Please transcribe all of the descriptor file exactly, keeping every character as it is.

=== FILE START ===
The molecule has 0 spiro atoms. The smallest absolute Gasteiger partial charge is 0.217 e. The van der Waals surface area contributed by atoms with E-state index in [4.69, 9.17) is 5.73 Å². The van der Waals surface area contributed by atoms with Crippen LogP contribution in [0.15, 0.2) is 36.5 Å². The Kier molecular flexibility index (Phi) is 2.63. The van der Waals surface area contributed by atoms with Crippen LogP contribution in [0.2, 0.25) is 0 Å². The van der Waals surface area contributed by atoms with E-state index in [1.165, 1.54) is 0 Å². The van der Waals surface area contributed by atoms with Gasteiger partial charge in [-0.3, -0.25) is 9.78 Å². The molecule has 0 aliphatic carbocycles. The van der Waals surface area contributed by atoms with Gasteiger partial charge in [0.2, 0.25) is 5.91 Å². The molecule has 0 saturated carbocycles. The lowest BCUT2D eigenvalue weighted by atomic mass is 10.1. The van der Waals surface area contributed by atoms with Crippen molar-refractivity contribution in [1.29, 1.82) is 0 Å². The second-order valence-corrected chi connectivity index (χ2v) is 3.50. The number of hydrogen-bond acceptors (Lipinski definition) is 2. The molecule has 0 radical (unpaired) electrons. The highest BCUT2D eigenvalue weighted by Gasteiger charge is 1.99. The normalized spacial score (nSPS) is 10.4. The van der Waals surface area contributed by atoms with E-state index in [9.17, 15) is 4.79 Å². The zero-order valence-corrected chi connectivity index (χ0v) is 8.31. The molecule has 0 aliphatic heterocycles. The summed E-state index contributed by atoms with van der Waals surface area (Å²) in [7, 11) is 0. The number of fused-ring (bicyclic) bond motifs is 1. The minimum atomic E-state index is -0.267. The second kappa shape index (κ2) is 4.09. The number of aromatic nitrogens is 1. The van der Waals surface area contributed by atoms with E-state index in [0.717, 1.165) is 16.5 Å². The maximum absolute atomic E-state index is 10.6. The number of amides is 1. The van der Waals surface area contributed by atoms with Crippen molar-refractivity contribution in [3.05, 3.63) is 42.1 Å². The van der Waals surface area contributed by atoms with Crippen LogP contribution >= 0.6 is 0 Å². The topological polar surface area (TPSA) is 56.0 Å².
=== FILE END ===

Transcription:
The molecule has 0 spiro atoms. The smallest absolute Gasteiger partial charge is 0.217 e. The van der Waals surface area contributed by atoms with E-state index in [4.69, 9.17) is 5.73 Å². The van der Waals surface area contributed by atoms with Crippen LogP contribution in [0.15, 0.2) is 36.5 Å². The Kier molecular flexibility index (Phi) is 2.63. The van der Waals surface area contributed by atoms with Crippen LogP contribution in [0.2, 0.25) is 0 Å². The van der Waals surface area contributed by atoms with E-state index in [1.165, 1.54) is 0 Å². The van der Waals surface area contributed by atoms with Gasteiger partial charge in [-0.3, -0.25) is 9.78 Å². The molecule has 0 aliphatic carbocycles. The van der Waals surface area contributed by atoms with Gasteiger partial charge in [0.2, 0.25) is 5.91 Å². The molecule has 0 saturated carbocycles. The lowest BCUT2D eigenvalue weighted by atomic mass is 10.1. The van der Waals surface area contributed by atoms with Crippen molar-refractivity contribution in [1.29, 1.82) is 0 Å². The second-order valence-corrected chi connectivity index (χ2v) is 3.50. The number of hydrogen-bond acceptors (Lipinski definition) is 2. The molecule has 0 radical (unpaired) electrons. The highest BCUT2D eigenvalue weighted by Gasteiger charge is 1.99. The normalized spacial score (nSPS) is 10.4. The van der Waals surface area contributed by atoms with E-state index in [9.17, 15) is 4.79 Å². The zero-order valence-corrected chi connectivity index (χ0v) is 8.31. The molecule has 0 aliphatic heterocycles. The summed E-state index contributed by atoms with van der Waals surface area (Å²) in [7, 11) is 0. The number of fused-ring (bicyclic) bond motifs is 1. The minimum atomic E-state index is -0.267. The second kappa shape index (κ2) is 4.09. The number of aromatic nitrogens is 1. The van der Waals surface area contributed by atoms with E-state index in [0.717, 1.165) is 16.5 Å². The maximum absolute atomic E-state index is 10.6. The number of amides is 1. The van der Waals surface area contributed by atoms with Crippen molar-refractivity contribution in [3.05, 3.63) is 42.1 Å². The van der Waals surface area contributed by atoms with Crippen LogP contribution >= 0.6 is 0 Å². The topological polar surface area (TPSA) is 56.0 Å².